I’ve noticed that, unsurprisingly, the more that the story captures my attention, the less that I notice editing slips on the first time reading it. Since I read this box set once and noticed multiple errors, it’s definitely a sign that the stories weren’t really sucking me in. I have no desire to re-read the books and the details are already slipping from my memory. Overall, I don’t think anyone would regret purchasing these books, but they won’t be on my “must-read” list.
This was a book that I got for free through Bookbub. The author, Emily Gray, is new to me. I don’t remember what the blurb said that enticed me to try it – I generally like an MMA story. This turned out to be an underground fight club/mafia-style story, which I don’t mind, but this was disappointing.
A young couple, Ace and Cat, find themselves in debt to a…well, it’s never really explained what his role is, just that he has the power and connections to save Ace from the police. Ace pays that debt by becoming a fighter and Cat is pulled back in 10 years later, after getting her medical degree.
The characters are simple and flat, with no depth and their actions are pretty much straight out of the predictable trope playbook. The hero is trained to fight and becomes a cold, hardened man but he can drop that facade in an instant when his love reappears. She goes to medical school and then works in an emergency department without apparently learning anything about people. The main villain is slimy and malevolent in a cheap, stereotypical way, even to his own detriment. The secondary villain is complicated is some unexplained and unpredictable manner.
This is a fairly short book, which meant I could finish it quickly. I kept hoping for some development in the plot or characters that would redeem it, but it never happened. The writing was straightforward and easy to read, which was nice and it appeared to have been fairly well edited, something that I always appreciate. Overall, however, I just can’t recommend it.
Lynn Raye Harris’ world is continuing to grow. The plot arcs have carried us through the original HOT team, and now into the second team, the first SEAL team and the mercenary team. HOT Seal Hero is the latest installment, and in some ways, it more closely resembles the earliest books. This one does not touch on the ongoing concerns with corruption in government and CIA. Instead it’s a standalone story touching on a current concern in the US – armed militia.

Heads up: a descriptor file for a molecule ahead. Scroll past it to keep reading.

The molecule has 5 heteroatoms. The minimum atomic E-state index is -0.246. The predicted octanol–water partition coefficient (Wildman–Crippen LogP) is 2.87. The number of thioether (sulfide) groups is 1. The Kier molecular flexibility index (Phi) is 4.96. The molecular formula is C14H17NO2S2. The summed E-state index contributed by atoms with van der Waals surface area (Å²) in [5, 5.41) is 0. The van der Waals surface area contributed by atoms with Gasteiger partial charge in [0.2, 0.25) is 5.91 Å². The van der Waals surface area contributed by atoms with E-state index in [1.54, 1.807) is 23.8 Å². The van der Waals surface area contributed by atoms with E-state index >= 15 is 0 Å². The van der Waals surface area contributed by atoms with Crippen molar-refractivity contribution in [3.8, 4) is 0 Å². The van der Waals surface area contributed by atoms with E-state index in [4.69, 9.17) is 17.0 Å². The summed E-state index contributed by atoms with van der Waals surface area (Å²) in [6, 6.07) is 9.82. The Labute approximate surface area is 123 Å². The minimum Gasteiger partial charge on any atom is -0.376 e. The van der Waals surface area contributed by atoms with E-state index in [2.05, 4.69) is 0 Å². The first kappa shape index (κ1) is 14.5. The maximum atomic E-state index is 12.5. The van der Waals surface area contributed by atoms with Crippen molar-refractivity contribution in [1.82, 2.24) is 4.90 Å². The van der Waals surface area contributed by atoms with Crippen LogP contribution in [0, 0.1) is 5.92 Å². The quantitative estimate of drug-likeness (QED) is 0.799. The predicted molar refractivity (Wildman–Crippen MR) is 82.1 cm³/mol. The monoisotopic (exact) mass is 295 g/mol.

The romance between Ryan and Chloe develops fairly easily and naturally. The roadblocks are mostly internal, stemming from Chloe’s trauma, experienced in HOT Ice. (It’s not necessary to have read the earlier book, but it can’t hurt.) The difficulties of developing a relationship with an active member of a special military team have been well covered by this point in the series. But I like that the guys on the teams have learned from their teammates’ romances and don’t fight so hard. Ryan hasn’t been looking for love, but he doesn’t run screaming when it pops up.
I consider this one a solid installment in the series, although it’s not my favourite.
No matter how wild and crazy the setting might be: supernatural creatures, intergalactic empires, reverse harems of shapeshifters, the things that make for a successful book are always pretty basic. People who the reader can engage with in some way doing things that entertain or teach. And I love the BDSM Checklist series because the plotlines always grow out of the essential weirdnesses of the human condition.